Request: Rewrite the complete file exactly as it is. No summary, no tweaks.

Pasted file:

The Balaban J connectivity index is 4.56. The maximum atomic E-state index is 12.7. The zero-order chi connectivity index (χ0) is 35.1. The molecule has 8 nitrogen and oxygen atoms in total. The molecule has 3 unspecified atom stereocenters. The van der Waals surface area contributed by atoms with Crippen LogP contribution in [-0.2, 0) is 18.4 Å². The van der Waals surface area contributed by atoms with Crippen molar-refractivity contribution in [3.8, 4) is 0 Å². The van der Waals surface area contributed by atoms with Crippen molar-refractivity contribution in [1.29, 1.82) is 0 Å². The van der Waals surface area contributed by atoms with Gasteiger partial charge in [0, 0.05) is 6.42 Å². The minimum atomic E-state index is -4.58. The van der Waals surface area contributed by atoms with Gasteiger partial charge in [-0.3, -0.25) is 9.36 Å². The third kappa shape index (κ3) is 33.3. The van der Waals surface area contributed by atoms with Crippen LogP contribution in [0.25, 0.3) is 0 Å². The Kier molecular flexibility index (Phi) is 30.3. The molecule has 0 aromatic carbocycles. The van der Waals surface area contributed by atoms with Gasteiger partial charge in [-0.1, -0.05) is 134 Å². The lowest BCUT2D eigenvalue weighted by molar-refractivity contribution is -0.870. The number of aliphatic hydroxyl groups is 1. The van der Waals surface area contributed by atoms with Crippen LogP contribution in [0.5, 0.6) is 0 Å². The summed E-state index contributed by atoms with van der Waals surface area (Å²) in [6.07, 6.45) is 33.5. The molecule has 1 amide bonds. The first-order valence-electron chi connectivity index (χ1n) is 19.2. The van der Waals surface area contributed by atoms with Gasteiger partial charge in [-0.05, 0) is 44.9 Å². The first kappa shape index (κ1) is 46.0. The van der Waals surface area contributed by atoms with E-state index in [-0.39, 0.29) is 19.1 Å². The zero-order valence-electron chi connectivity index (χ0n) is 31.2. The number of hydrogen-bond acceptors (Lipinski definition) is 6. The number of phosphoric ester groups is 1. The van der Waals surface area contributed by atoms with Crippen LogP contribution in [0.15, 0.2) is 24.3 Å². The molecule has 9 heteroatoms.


The Balaban J connectivity index is 4.56. The maximum atomic E-state index is 12.7. The zero-order chi connectivity index (χ0) is 35.1. The molecule has 8 nitrogen and oxygen atoms in total. The molecule has 3 unspecified atom stereocenters. The van der Waals surface area contributed by atoms with Crippen LogP contribution in [-0.2, 0) is 18.4 Å². The van der Waals surface area contributed by atoms with Crippen molar-refractivity contribution in [3.8, 4) is 0 Å². The van der Waals surface area contributed by atoms with Crippen molar-refractivity contribution in [1.29, 1.82) is 0 Å². The van der Waals surface area contributed by atoms with Gasteiger partial charge in [0, 0.05) is 6.42 Å². The minimum atomic E-state index is -4.58. The van der Waals surface area contributed by atoms with Gasteiger partial charge in [-0.3, -0.25) is 9.36 Å². The third kappa shape index (κ3) is 33.3. The van der Waals surface area contributed by atoms with Crippen LogP contribution in [0.25, 0.3) is 0 Å². The Kier molecular flexibility index (Phi) is 30.3. The molecule has 0 aromatic carbocycles. The van der Waals surface area contributed by atoms with Gasteiger partial charge in [-0.1, -0.05) is 134 Å². The lowest BCUT2D eigenvalue weighted by molar-refractivity contribution is -0.870. The number of aliphatic hydroxyl groups is 1. The van der Waals surface area contributed by atoms with Crippen LogP contribution in [0.5, 0.6) is 0 Å². The summed E-state index contributed by atoms with van der Waals surface area (Å²) in [6.07, 6.45) is 33.5. The molecule has 1 amide bonds. The first-order valence-electron chi connectivity index (χ1n) is 19.2. The van der Waals surface area contributed by atoms with Gasteiger partial charge in [-0.05, 0) is 44.9 Å². The first kappa shape index (κ1) is 46.0. The van der Waals surface area contributed by atoms with E-state index in [-0.39, 0.29) is 19.1 Å². The zero-order valence-electron chi connectivity index (χ0n) is 31.2. The number of hydrogen-bond acceptors (Lipinski definition) is 6. The number of phosphoric ester groups is 1. The van der Waals surface area contributed by atoms with Crippen LogP contribution in [0.15, 0.2) is 24.3 Å². The molecule has 9 heteroatoms.